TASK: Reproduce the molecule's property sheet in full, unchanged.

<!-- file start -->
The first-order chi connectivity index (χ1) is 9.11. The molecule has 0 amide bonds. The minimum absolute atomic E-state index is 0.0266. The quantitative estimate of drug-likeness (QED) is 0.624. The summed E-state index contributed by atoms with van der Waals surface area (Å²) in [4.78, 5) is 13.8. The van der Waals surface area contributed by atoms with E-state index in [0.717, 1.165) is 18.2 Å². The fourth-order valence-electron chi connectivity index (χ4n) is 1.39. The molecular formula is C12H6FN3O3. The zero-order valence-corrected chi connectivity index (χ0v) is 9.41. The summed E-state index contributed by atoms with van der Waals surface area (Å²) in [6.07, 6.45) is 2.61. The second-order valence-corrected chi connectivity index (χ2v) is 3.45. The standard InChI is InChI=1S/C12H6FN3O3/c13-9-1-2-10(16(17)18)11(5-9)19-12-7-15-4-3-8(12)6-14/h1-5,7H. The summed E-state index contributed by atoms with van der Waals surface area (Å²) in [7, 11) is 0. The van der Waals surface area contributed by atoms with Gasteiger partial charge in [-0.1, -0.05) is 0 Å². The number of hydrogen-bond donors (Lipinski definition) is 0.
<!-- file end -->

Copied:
The first-order chi connectivity index (χ1) is 9.11. The molecule has 0 amide bonds. The minimum absolute atomic E-state index is 0.0266. The quantitative estimate of drug-likeness (QED) is 0.624. The summed E-state index contributed by atoms with van der Waals surface area (Å²) in [4.78, 5) is 13.8. The van der Waals surface area contributed by atoms with E-state index in [0.717, 1.165) is 18.2 Å². The fourth-order valence-electron chi connectivity index (χ4n) is 1.39. The molecular formula is C12H6FN3O3. The zero-order valence-corrected chi connectivity index (χ0v) is 9.41. The summed E-state index contributed by atoms with van der Waals surface area (Å²) in [6.07, 6.45) is 2.61. The second-order valence-corrected chi connectivity index (χ2v) is 3.45. The standard InChI is InChI=1S/C12H6FN3O3/c13-9-1-2-10(16(17)18)11(5-9)19-12-7-15-4-3-8(12)6-14/h1-5,7H. The summed E-state index contributed by atoms with van der Waals surface area (Å²) in [7, 11) is 0. The van der Waals surface area contributed by atoms with Gasteiger partial charge in [-0.1, -0.05) is 0 Å². The number of hydrogen-bond donors (Lipinski definition) is 0.